New York State Bar Passes Mandatory COVID-19 Vaccination Recommendation

New York State Bar Passes Mandatory COVID-19 Vaccination Recommendation | 07 Nov 2020 | The New York State Bar Association on Saturday passed a resolution urging the state to consider making it mandatory for all New Yorkers to undergo COVID-19 vaccination when a vaccine becomes available, even if people object to it for “religious, philosophical or personal reasons.” The resolution, which was passed by a majority of the bar association’s 277-member House of Delegates and which speaks on behalf of the 70,000-lawyer organization, includes conditions limiting its scope. Those include that the state government should only consider making COVID-19 vaccinations mandatory if voluntary vaccinations fall short of producing needed levels of population immunity; that an assessment of the health threat to various communities be made so that perhaps the mandate can be targeted; and that a mandate only be considered after there is expert consensus regarding the vaccine’s safety and efficacy…The report had recommended that it should be mandatory for all Americans to undergo COVID-19 vaccination, despite people’s objections, with the one exception being the doctor-ordered medical reason for not being vaccinated. There was no language about the mandate being limited to New York state residents, and no language saying that a public recommendation made to the government should only be for a government to “consider” employing the mandate. [*We’ll take your shot after you take ours.*]

U.S. now believes Russia is behind ‘sonic attack’ on 26 embassy personnel in Cuba

Diplomatic worker in China similarly afflicted in what are now believed to have been microwave, rather than sonic, attacks

Then–Secretary of State John Kerry delivers remarks at a flag-raising ceremony marking the reopening of the U.S. Embassy in Havana on Aug. 14, 2015.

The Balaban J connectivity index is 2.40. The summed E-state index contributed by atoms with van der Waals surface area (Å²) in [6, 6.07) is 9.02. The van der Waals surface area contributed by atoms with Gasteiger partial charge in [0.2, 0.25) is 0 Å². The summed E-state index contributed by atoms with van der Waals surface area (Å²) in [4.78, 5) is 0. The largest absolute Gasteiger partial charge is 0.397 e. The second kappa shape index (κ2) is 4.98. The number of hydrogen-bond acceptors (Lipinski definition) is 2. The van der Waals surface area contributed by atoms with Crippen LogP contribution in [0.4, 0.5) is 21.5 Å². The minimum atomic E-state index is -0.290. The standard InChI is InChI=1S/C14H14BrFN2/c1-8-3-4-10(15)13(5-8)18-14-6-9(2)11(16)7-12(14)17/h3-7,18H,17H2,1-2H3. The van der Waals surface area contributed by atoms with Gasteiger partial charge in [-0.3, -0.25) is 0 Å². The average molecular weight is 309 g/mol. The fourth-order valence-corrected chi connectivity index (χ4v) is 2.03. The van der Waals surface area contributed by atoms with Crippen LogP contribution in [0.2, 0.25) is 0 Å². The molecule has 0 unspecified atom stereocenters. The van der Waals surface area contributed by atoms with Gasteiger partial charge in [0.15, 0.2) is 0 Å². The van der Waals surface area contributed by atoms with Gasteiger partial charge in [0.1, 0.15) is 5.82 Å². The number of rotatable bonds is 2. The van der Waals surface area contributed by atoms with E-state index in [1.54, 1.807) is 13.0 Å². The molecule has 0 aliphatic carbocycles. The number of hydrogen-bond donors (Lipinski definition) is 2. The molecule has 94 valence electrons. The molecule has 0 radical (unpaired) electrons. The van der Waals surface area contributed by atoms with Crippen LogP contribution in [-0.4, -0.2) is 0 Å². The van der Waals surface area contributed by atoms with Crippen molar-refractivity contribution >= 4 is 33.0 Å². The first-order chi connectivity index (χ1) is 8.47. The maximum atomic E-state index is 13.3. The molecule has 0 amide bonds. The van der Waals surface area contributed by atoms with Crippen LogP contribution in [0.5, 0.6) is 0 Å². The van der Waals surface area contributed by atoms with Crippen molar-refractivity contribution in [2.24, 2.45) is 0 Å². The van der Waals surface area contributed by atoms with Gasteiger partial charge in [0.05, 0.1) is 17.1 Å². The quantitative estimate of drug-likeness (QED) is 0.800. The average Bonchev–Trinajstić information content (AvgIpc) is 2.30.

Russia is believed to be behind the strange “sonic attacks” that have left U.S. diplomats with concussion-like injuries in Cuba and China, according to a report Tuesday.

Communications intercepts, known as “signals intelligence,” that point to Russia as the culprit have been collected as part of an ongoing investigation by the FBI, CIA and other agencies in the US, multiple sources reportedly told NBC News.

The evidence, though, isn’t conclusive enough to formally blame Moscow.

Twenty-six U.S. workers have been hurt in the attacks that occurred in their homes or hotel rooms beginning in 2016. Most reported hearing high-pitched sounds, leading investigators to suspect a sonic weapon.

The FBI later said sound waves alone couldn’t have caused the symptoms, which included brain injuries, hearing loss, cognitive problems, difficulty with balance and problems with vision and hearing.

A U.S. employee experienced similar symptoms following an attack earlier this summer in Guangzhou, China.

Now scientists are saying microwaves could be to blame, according to CNN.

The unexplained incidents have worsened relations between the Cuba and the U.S., which pulled out most of its diplomats from Havana and tossed 17 Cuban counterparts from Washington.

Cuba has denied any involvement, and officials there don’t believe a sonic device is to blame.

The incidents are also being probed by the State Department’s internal Accountability Review Board.

“The State Department has come to the determination that they were attacks,” the head of the board, retired Ambassador Peter Bodde, testified before Congress last week.

A source told NBC News that the U.S. has “no reason to believe this was anything but an intentional act.”

The Kremlin didn’t immediately respond to messages seeking comment.

Last week, a top security official in the U.K. pointed the finger at Vladimir Putin for the deadly nerve-agent attacks that nearly killed a former Russian spy and his daughter in England.

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